Recruiters Reveal Their Favorite Project Manager Interview Questions
You’ve memorized answers to the “Tell me about a time when…” questions. You’ve practiced your STAR stories. And if anyone asks about your spirit animal, you’ll be ready for that too.
And so have the other candidates. If you want to stand out from the competition, you need to prepare for the curveballs and the PM-specific questions.
We asked recruiters, hiring managers, and talent acquisition specialists for their go-to project manager interview questions. Take note of what they’re asking and what they’re looking for in a response, and you’ll be ready to ace your next interview.
What do you do when you realize a project is off deadline?
“This question will be 90 percent of my evaluation. I want candidates to walk me through, in detail, the steps they take to alert the stakeholder and make a plan to get the project back on track. Hitting deadlines is the most important issue in my industry. In fact, it’s the first, second, third, fourth, and fifth most important thing.”
Cody Swann, CEO of Gunner Technology
The project team is clearly not working well together. What are three different ways to address this?
“Every project is full of the unexpected. A critical skill for project managers is the ability to solve problems flexibly and with agility. Thus, asking project managers to present multiple solutions to a challenge is a great interview question!”
Eve MacKnight, Lead Consultant at littleowl.us
Tell me something you have never told anyone else.
“When recruiting for project managers, I’m looking for sound communication skills. Asking this fun question and hearing the candidate’s response allows me to recognize what the person in front of me is actually like.
If the interviewee comes up with an interesting answer, I know they are creative and can communicate well. Their response obviously shouldn’t be negative, but needs to be something honest and interesting enough to remember.
It also allows me to see if the candidate is a quick thinker, which is another important skill required from a project manager. As this is not a particularly common question a candidate would expect to be asked, it’s fascinating to see what they come up with.”
Steve Pritchard, HR Consultant for Cuuver
What do you do when you are overwhelmed by all the moving parts in any given project?
“I love this question because it allows the candidate to show if they are aware when they are overwhelmed. You can learn if the candidate gravitates toward being tight (follow the blueprint, no matter what) or loose (wait too long to address their own confusion). Lastly, it shows whether the person knows how to ask for help, whether that’s for coaching or resources.”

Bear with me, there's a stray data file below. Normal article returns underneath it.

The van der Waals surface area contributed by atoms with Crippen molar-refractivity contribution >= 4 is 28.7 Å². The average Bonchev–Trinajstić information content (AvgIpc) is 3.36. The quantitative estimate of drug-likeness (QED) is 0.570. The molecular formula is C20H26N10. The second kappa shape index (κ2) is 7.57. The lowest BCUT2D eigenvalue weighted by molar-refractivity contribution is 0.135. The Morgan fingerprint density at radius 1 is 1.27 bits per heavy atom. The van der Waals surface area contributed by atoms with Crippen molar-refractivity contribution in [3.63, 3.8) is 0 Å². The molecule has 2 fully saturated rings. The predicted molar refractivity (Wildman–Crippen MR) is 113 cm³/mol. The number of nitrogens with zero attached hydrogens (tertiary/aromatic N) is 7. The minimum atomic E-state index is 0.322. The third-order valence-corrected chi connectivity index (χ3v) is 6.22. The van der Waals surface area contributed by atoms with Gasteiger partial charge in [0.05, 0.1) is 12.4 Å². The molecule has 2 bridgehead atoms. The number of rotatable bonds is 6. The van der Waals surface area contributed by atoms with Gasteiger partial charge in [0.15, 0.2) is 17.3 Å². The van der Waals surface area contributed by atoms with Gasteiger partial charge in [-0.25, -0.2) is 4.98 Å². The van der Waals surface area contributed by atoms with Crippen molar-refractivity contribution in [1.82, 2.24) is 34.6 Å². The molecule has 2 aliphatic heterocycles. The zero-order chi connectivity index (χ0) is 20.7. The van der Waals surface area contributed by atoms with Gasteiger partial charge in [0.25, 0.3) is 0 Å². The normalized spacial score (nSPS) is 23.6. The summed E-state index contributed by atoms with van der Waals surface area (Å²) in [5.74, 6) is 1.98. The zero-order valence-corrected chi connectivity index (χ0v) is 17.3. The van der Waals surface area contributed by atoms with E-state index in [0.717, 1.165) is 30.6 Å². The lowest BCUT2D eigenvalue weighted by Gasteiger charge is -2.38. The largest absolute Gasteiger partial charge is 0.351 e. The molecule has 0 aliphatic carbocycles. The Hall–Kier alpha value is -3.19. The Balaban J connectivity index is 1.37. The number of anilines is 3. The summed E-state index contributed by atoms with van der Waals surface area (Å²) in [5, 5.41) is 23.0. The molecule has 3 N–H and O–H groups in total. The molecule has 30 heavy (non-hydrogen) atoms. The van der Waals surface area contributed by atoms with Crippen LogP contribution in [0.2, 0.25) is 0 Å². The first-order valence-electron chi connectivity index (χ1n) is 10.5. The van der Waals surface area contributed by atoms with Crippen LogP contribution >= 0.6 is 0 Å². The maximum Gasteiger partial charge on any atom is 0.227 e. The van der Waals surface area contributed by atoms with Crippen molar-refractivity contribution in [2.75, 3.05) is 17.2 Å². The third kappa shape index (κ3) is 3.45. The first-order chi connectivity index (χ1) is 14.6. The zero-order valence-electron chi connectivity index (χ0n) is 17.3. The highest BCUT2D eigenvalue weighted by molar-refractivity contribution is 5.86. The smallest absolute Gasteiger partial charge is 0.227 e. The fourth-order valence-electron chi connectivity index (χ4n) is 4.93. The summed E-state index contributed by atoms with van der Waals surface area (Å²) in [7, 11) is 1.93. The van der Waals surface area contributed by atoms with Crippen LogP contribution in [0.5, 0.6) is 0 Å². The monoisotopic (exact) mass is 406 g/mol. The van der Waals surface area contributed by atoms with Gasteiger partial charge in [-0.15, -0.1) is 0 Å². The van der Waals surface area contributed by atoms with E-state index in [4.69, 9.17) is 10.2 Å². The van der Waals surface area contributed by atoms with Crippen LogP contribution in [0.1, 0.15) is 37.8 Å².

Joyce Wilson-Sanford, Executive Coach and Author
Who would you put on your personal Mount Rushmore?
“It always gets a laugh and creates a comfortable mood in the room. It’s also enlightening to hear who they choose and why they value them enough to have their heads immortalized on a mountain.”
How many stacked pennies would it take to equal the height of the Empire State Building?
“The candidates that use critical thinking as opposed to dismissing the question as silly are the ones you want to keep around. I once had a candidate jump up to the whiteboard and mathematically find his way to an answer that was within 100 feet. Needless to say, he was the type of person that we wanted on our team.”
Sean Killian, People Operations Lead at Enola Labs Software
What’s the most critical or difficult issue you’ve had to deal with while managing a project? How did you solve it?
“I ask this question all the time because it allows me to understand what kind of problems the candidate feels are critical. What is difficult for one person might be all in a day’s work for another. It also demonstrates their thought process, creativity, and sense of urgency.”
Karla Pooley, Head of Talent Acquisition, Blue Spurs
If the rest of the members of our PMO were in a bus accident tomorrow, what would you do? How would you handle it?
“I think this gives us insight into two key areas. First, the candidate’s ability to think on their feet. Very few candidates expect a question like this, especially junior candidates. Second, it gives us a little bit of insight into what kind of leader they are. Would they start by collecting data? Would they immediately take action? Would they delegate or try to do it all on their own? There are a million possibilities in this kind of hypothetical.”
Jonathan D. Rogers, Operations Director and a Certified Scrum Master at AndPlus
What do you do when your project is in trouble?
“Most project managers will say they’ve never failed on a project, and they easily steer things back on course. But, in reality, a lot of projects fail based upon original estimates in budget, time, resources, market conditions, and stakeholder time/expectations.
This question allows for further investigation and probing. I like to hear how a project manager adapts and deals with tough situations; their thought process and level of humility; dealing with difficult and unreasonable stakeholders. All these are part and parcel with being a project manager.”
Ken Kwan, Founder of Career Prophets
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